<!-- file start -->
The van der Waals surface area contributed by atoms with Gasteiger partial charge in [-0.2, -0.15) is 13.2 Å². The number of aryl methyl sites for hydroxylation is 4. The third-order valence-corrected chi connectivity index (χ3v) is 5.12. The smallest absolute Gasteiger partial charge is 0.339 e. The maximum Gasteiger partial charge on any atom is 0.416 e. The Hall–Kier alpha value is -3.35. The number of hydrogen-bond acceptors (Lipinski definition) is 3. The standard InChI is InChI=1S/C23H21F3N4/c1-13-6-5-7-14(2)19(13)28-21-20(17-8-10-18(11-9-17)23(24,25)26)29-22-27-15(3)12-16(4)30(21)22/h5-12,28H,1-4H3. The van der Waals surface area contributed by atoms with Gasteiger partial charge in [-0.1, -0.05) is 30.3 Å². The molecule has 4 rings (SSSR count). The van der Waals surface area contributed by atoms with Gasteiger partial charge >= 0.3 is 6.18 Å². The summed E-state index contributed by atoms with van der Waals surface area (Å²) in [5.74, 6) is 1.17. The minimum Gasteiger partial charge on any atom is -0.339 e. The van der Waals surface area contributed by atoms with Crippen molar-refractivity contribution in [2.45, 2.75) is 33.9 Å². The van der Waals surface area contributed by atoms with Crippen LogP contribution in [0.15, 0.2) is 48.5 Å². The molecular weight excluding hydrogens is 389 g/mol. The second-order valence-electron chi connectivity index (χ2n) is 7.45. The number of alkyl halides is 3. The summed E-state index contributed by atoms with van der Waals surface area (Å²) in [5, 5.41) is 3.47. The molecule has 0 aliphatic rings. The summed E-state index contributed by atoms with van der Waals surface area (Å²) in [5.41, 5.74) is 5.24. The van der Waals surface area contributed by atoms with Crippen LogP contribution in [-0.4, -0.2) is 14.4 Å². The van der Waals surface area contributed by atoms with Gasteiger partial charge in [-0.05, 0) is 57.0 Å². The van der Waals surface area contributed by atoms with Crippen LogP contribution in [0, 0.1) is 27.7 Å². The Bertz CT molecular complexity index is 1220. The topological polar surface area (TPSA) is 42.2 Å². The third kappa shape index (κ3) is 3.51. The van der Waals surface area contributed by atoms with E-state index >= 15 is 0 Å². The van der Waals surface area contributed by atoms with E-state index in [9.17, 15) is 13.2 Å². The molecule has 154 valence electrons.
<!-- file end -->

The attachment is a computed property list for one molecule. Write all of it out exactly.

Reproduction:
The van der Waals surface area contributed by atoms with Gasteiger partial charge in [-0.2, -0.15) is 13.2 Å². The number of aryl methyl sites for hydroxylation is 4. The third-order valence-corrected chi connectivity index (χ3v) is 5.12. The smallest absolute Gasteiger partial charge is 0.339 e. The maximum Gasteiger partial charge on any atom is 0.416 e. The Hall–Kier alpha value is -3.35. The number of hydrogen-bond acceptors (Lipinski definition) is 3. The standard InChI is InChI=1S/C23H21F3N4/c1-13-6-5-7-14(2)19(13)28-21-20(17-8-10-18(11-9-17)23(24,25)26)29-22-27-15(3)12-16(4)30(21)22/h5-12,28H,1-4H3. The van der Waals surface area contributed by atoms with Gasteiger partial charge in [-0.1, -0.05) is 30.3 Å². The molecule has 4 rings (SSSR count). The van der Waals surface area contributed by atoms with Gasteiger partial charge >= 0.3 is 6.18 Å². The summed E-state index contributed by atoms with van der Waals surface area (Å²) in [5.74, 6) is 1.17. The minimum Gasteiger partial charge on any atom is -0.339 e. The van der Waals surface area contributed by atoms with Crippen molar-refractivity contribution in [2.45, 2.75) is 33.9 Å². The van der Waals surface area contributed by atoms with Crippen LogP contribution in [0.15, 0.2) is 48.5 Å². The molecular weight excluding hydrogens is 389 g/mol. The second-order valence-electron chi connectivity index (χ2n) is 7.45. The number of alkyl halides is 3. The summed E-state index contributed by atoms with van der Waals surface area (Å²) in [5, 5.41) is 3.47. The molecule has 0 aliphatic rings. The summed E-state index contributed by atoms with van der Waals surface area (Å²) in [5.41, 5.74) is 5.24. The van der Waals surface area contributed by atoms with Crippen LogP contribution in [-0.4, -0.2) is 14.4 Å². The van der Waals surface area contributed by atoms with Gasteiger partial charge in [-0.05, 0) is 57.0 Å². The van der Waals surface area contributed by atoms with Crippen LogP contribution in [0, 0.1) is 27.7 Å². The Bertz CT molecular complexity index is 1220. The topological polar surface area (TPSA) is 42.2 Å². The third kappa shape index (κ3) is 3.51. The van der Waals surface area contributed by atoms with E-state index >= 15 is 0 Å². The van der Waals surface area contributed by atoms with E-state index in [9.17, 15) is 13.2 Å². The molecule has 154 valence electrons.